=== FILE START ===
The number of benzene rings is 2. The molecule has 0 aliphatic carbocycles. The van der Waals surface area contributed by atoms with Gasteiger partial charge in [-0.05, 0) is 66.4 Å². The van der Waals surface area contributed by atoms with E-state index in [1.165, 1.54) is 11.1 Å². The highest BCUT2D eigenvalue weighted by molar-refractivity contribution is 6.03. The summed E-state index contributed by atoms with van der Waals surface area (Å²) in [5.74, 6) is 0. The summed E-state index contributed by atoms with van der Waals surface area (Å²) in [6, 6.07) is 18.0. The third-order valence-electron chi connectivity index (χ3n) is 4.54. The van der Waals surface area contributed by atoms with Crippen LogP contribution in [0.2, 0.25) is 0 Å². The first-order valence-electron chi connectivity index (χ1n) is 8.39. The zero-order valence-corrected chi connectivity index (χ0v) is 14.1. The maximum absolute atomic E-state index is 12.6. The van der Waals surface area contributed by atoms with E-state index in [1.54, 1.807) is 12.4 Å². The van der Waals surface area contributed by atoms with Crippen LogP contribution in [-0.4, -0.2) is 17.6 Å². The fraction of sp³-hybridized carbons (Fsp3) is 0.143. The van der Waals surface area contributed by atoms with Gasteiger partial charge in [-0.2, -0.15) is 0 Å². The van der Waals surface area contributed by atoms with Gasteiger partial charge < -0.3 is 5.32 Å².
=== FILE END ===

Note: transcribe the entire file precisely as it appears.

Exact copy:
The number of benzene rings is 2. The molecule has 0 aliphatic carbocycles. The van der Waals surface area contributed by atoms with Gasteiger partial charge in [-0.05, 0) is 66.4 Å². The van der Waals surface area contributed by atoms with E-state index in [1.165, 1.54) is 11.1 Å². The highest BCUT2D eigenvalue weighted by molar-refractivity contribution is 6.03. The summed E-state index contributed by atoms with van der Waals surface area (Å²) in [5.74, 6) is 0. The summed E-state index contributed by atoms with van der Waals surface area (Å²) in [6, 6.07) is 18.0. The third-order valence-electron chi connectivity index (χ3n) is 4.54. The van der Waals surface area contributed by atoms with Crippen LogP contribution in [0.2, 0.25) is 0 Å². The first-order valence-electron chi connectivity index (χ1n) is 8.39. The zero-order valence-corrected chi connectivity index (χ0v) is 14.1. The maximum absolute atomic E-state index is 12.6. The van der Waals surface area contributed by atoms with E-state index in [1.54, 1.807) is 12.4 Å². The van der Waals surface area contributed by atoms with Crippen LogP contribution in [-0.4, -0.2) is 17.6 Å². The fraction of sp³-hybridized carbons (Fsp3) is 0.143. The van der Waals surface area contributed by atoms with Gasteiger partial charge in [-0.2, -0.15) is 0 Å². The van der Waals surface area contributed by atoms with Gasteiger partial charge < -0.3 is 5.32 Å².